The same study found that after age 20, most people have developed resistance to peer influences that might have engendered antisocial behaviors only a few years earlier. Films about early adulthood shift markedly toward depicting romantic entanglements rather than tumultuous friendship dynamics of teen dramas. Yet the belief that clique behavior continues into adulthood persists. The Plastics may have been a high school fiction, but it didn’t stop adults like F. Diane Barth from authoring a Psychology Today article in 2015 in which she labels adult women “mean girls” in a harrowing story on “mommy cliques” she encountered at her child’s gymnastics class. The language in the article is telling (emphases that follow are mine): “No one, it seemed, was interested in making a new friend … these women seemed to want me to know that they were leaving me out. Two of them appeared to intentionally wait until I was within earshot to make their plans to have lunch together … in those moments when I felt transported back to my own childhood sense of inadequacy and inferiority, was the sense that now my son was in the frame.” Her feelings of rejection are all things she’s imagined, sensed, and believes herself to have intuited, but no smoking gun of intentional exclusion ever appears. She goes so far as to state that her rejection implies a rejection of her son, though again no evidence of this outright rejection occurs. As one who has felt these same feelings when navigating a new social environment, I sympathize, but I cannot abide a writer passive aggressively describing other women as “mean girls” when the intent of the article is ostensibly to combat passive aggressive behavior.
Barth’s suspicion of adult female friends is hardly an anomaly. A 2013 survey found that 43 percent of a 3,000-person sample believe their workplace to be populated with cliques. “We find that office cliques tend to form most in corporate environments with weak management,” Katherine Crowley, a career and life coach, told Forbes. “They are like office gangs that emerge to fill in the void of leadership.” That’s right: if you go to happy hours without taking along the entire office, it’s just like being in a gang.
Though Crowley’s statement about gangs are not specifically gendered, having authored a book called Mean Girls at Work: How to Stay Professional when Things Get Personal, she has a particular bone to pick with women in cliques.
The promotional copy of the book reads like classic conspiracy theory:
Have you dealt with a woman in the workplace who:
• “Accidentally” excludes you from important meetings?
• Seems intent on taking you down professionally?
• Gossips about you with other coworkers?
• Makes you look bad by missing deadlines?
• Forms a “pack” of mean girls to make your life miserable?
The more powerful these workplace packs’ members are, the more they keep their membership rolls guarded. An iconic New York magazine cover story from 1998 profiled “the Seven Sisters,” billed on the cover as “a clique of young publicists, only a few years out of college” who “now control much of Manhattan’s trendiest nightlife. No wonder they’re laughing.” The story focuses on their frivolous and outrageous behavior and their expensive fashion tastes, giving only passing notice to the fact their firms were billing over a million dollars a year. More recently, Taylor Swift’s friend collection has created a niche market for accusatory articles about her suspicious little club, all written with a scorn that Leonardo DiCaprio’s “Pussy Posse” clique (later “Wolf Pack”) never conjured over its decades of existence. As you may already know, Taylor Swift bills more than a million dollars a year as well.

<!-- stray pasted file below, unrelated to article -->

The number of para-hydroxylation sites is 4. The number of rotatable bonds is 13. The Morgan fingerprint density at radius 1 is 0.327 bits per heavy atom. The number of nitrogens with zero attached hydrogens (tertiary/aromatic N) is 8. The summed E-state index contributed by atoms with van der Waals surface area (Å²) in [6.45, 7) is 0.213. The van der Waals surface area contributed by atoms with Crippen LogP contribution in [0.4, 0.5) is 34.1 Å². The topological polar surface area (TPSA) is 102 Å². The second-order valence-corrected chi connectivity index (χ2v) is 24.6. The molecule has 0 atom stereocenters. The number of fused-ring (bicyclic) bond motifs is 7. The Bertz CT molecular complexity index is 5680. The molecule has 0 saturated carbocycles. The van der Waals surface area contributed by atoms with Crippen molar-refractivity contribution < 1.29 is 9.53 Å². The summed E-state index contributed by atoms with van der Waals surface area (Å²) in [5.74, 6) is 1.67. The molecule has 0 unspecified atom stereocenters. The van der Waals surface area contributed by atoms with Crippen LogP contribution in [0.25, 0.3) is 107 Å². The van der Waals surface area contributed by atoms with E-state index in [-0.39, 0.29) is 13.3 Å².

“Clique-y” is the pejorative used to describe young women in a friend group that is perceived to be exclusionary. But this dismissal dehumanizes them and disregards their personal reasons for maintaining a tight-knit circle of friends. The suspicion aimed at cliques targets female intimacy, particularly when it shared between women with social capital. My friend and fellow writer Rachel Syme once noted, “Two powerful men being friends is an inevitability. Two powerful women being friends is a conspiracy.”
Women who orient their social lives around a select group are held in distrust, as if women’s duty is to cast their friendship nets widely and superficially. The expectation that they do so signals that a woman’s social life is not considered her own: it must be arranged for the benefit of the family, of strangers, anyone really besides herself. “Some had joined this activity expressly to be together,” writes Barth in her tale of gymnastics-class cliques. That the women in the class have elevated the value of their social circle over her demand to befriend a stranger for the sake of her son’s possible, projected sense of rejection should be celebrated as a victory for women, who often are obliged to forfeit friendships during motherhood. Instead these women are reduced to “mean girls,” their interior lives and their intentions made into unflattering speculative fiction because they would not perform the emotional labor of actively expanding their social circle.
Maintaining a small group of friends is about quality control of the friendships themselves, not quality control of the group’s members. A woman entrusted with any modicum of power and capital faces enough suspicion in her professional and personal lives to make the scrutiny of her friendship choices far more cruel than any imagined slights against those outside her circle. Her approval and her confidence are seductive prospects, but they are only entitlements in the most hollow politics of solidarity. Frankly, it isn’t her job to think of you, much less be your friend.